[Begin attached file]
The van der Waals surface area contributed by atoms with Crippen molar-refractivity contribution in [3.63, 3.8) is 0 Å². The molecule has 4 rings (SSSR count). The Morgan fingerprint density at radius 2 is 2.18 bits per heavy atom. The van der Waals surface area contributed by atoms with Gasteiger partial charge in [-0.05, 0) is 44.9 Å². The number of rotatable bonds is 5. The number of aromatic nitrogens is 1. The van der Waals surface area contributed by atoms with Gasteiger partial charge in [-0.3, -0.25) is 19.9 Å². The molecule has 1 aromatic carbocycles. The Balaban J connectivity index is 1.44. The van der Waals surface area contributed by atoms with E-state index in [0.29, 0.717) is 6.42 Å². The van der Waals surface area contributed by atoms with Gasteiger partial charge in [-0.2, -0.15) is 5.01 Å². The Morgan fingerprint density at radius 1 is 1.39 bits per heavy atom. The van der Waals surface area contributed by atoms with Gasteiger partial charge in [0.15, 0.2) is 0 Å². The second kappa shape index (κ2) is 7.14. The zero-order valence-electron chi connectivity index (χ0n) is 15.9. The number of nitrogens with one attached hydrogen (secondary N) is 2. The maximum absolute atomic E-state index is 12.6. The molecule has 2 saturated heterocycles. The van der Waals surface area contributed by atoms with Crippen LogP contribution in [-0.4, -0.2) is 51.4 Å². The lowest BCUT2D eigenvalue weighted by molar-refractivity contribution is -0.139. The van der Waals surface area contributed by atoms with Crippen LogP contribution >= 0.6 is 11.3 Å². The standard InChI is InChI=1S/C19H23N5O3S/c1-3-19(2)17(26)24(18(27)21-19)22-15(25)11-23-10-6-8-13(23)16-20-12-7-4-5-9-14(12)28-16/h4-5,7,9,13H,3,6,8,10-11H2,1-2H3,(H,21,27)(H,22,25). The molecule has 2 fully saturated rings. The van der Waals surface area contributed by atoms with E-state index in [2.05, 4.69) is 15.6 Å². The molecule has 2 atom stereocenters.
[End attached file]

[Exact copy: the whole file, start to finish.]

The van der Waals surface area contributed by atoms with Crippen molar-refractivity contribution in [3.63, 3.8) is 0 Å². The molecule has 4 rings (SSSR count). The Morgan fingerprint density at radius 2 is 2.18 bits per heavy atom. The van der Waals surface area contributed by atoms with Gasteiger partial charge in [-0.05, 0) is 44.9 Å². The number of rotatable bonds is 5. The number of aromatic nitrogens is 1. The van der Waals surface area contributed by atoms with Gasteiger partial charge in [-0.3, -0.25) is 19.9 Å². The molecule has 1 aromatic carbocycles. The Balaban J connectivity index is 1.44. The van der Waals surface area contributed by atoms with E-state index in [0.29, 0.717) is 6.42 Å². The van der Waals surface area contributed by atoms with Gasteiger partial charge in [-0.2, -0.15) is 5.01 Å². The Morgan fingerprint density at radius 1 is 1.39 bits per heavy atom. The van der Waals surface area contributed by atoms with Gasteiger partial charge in [0.15, 0.2) is 0 Å². The second kappa shape index (κ2) is 7.14. The zero-order valence-electron chi connectivity index (χ0n) is 15.9. The number of nitrogens with one attached hydrogen (secondary N) is 2. The maximum absolute atomic E-state index is 12.6. The molecule has 2 saturated heterocycles. The van der Waals surface area contributed by atoms with Crippen LogP contribution in [-0.4, -0.2) is 51.4 Å². The lowest BCUT2D eigenvalue weighted by molar-refractivity contribution is -0.139. The van der Waals surface area contributed by atoms with Crippen LogP contribution >= 0.6 is 11.3 Å². The standard InChI is InChI=1S/C19H23N5O3S/c1-3-19(2)17(26)24(18(27)21-19)22-15(25)11-23-10-6-8-13(23)16-20-12-7-4-5-9-14(12)28-16/h4-5,7,9,13H,3,6,8,10-11H2,1-2H3,(H,21,27)(H,22,25). The molecule has 2 fully saturated rings. The van der Waals surface area contributed by atoms with E-state index in [2.05, 4.69) is 15.6 Å². The molecule has 2 atom stereocenters.